Waking up

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Last night I watched the movie Pleasantville and was more than pleasantly surprised to find a movie about people living in a monotone world, struggling with the process of waking up (seeing and becoming colour). It took me a while to realise that’s what it was about – it does take me a while to wake up to things sometimes.

pleasantville_covering upThis still from the movie represents a moment when a woman begins to wake up (she is becoming coloured) and is scared of the consequences of being seen to be different by others whose views are considered more ‘acceptable’. Realising she is not yet ready to embrace an openly vibrant life, her beautiful son helps her to ‘cover up’ with makeup, until she is ready to stand up and claim her new perspective on the world.

This got me reflecting on a magnificent piece of writing I was fortunate to find recently. Heather Plett had come to my attention through a thought piece she did a while back on holding space, and her latest piece speaks to me deeply about the experience and ongoing work of my life. I’m fortunate to be in a position to be supporting teachers and pre-service teachers as they undertake undergraduate and post-graduate professional development. We speak a lot about education for social justice – about the ways in which we can cultivate learning spaces for our students that foster transformed perspectives  on oneself and one’s place in life. It’s all about living in an awakened state.

Additionally this week, I received news that one of my academic heroes passed away recently. Patricia Cranton’s work has been a joy and an inspiration to me, focussing as it has on authentic teaching in transformative learning spaces. The notion of providing the right conditions for students to ‘wake up’ is central.

So for whatever way it might speak to you, I am passing this on to you.

In waking up to the exquisite colours that are ours to embrace, we are also wakened to bitter and often dark truths – about the world around us, and about ourselves. But it is part of waking up to life. Darkness is as much a part of life as light and colour. It just is. And once we make friends with the dark spaces in ourselves …

… it is no longer threatening to stand by those
who are also waking up …

 

Waking up is hard to do

Waking up is hard to do.

First, you wake up to your own oppression,
to the ways you’ve been silenced,
to the many little stories you carry about why
your words are worth less than those who
benefit most from the old story.

You wake up to the truth that
your view of yourself wasn’t only constructed by you.
It was shaped for a purpose – to keep you small,
to keep you silent.

Then you wake up to your own anger,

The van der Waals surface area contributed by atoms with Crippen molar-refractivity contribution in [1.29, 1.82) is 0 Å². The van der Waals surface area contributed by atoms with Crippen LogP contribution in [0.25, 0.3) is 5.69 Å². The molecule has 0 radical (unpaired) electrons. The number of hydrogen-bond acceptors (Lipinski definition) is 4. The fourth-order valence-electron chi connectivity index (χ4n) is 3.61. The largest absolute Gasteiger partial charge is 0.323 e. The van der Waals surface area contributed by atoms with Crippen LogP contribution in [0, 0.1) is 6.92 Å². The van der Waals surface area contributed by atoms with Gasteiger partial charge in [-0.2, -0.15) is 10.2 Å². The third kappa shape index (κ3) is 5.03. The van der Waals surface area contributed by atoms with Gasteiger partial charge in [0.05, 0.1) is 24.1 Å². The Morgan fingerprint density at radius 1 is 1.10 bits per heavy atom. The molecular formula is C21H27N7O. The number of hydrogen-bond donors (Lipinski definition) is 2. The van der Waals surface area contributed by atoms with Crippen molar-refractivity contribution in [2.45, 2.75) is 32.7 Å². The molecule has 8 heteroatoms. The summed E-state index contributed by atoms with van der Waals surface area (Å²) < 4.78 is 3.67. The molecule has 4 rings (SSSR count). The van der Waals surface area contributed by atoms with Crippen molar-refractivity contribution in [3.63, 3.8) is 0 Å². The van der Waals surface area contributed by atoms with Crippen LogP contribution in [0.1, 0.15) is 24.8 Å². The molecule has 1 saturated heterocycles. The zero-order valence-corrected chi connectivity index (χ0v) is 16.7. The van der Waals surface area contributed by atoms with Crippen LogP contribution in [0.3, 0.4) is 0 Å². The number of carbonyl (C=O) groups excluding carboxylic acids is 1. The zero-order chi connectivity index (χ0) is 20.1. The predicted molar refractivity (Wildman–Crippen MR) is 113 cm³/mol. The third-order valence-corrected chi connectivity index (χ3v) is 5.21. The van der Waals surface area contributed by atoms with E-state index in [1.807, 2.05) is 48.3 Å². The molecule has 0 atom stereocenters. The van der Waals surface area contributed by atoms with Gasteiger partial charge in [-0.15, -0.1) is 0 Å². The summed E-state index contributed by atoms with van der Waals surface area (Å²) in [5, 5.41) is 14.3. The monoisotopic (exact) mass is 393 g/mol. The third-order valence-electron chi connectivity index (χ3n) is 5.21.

to the fierce determination not to obey,
not to listen to the stories,
not to stay small.

But then, one day later on,
after you’ve learned to speak,
there’s another awakening.
You wake up to the fact that
your frustration taught you to adapt rather than to rise above.
You shape-shifted to be more like them,
to work in their hallways of power,
to survive in a world that didn’t want your voice.
You became one of them to be heard by them.

Then your anger wakes up once again,
and you have a new determination.
This time, you speak with your true voice
whether or not it is heard.
You begin to live in the centre of your true life
whether or not it is acceptable to them.
You risk dismissal and disdain
because you are no longer willing to go back to sleep.

But then, one day later on,
you realize that there is something else going on,
and this will require yet another awakening.
This will require that you look with more clear eyes
and speak with an even more clear voice.

You begin to wake up to other people’s narrative,
other people’s oppression, other people’s silence.
You begin to see that those whose skin
is different from yours,
whose gender and love is different from yours,
are waking up too,
and their waking up is asking you to be uncomfortable.

Their waking up
is asking you to look more clearly and unblinkingly
at your own life.
Then you begin to wake up to your own privilege,
to the ways that you have benefitted from their oppression.
You begin to wake up to the pain in them,
and you begin to hear the cries of the silenced,
“we want to be heard too!”

This waking up is the hardest,
and you want to ignore it,
to resist it, to deny what you now see.
You want to return to your own narrative,
to your own uprising,
because in that you can feel victorious and liberated.
In that, you don’t have to face the truth
that maybe you, even you, are holding the keys
to someone else’s chains.

But finally, you can deny it no longer.
Your awakened eyes see that you are only truly free
if they are free too.

And so you wake up,
and you face the hard truths.
And you feel the hurt
when your micro-aggressions,
and white fragility are pointed out.
And you do the hard work to peer with unwavering eyes
on yourself,
and to see both the shadow and the light,
and the space in between.

And when you are awake,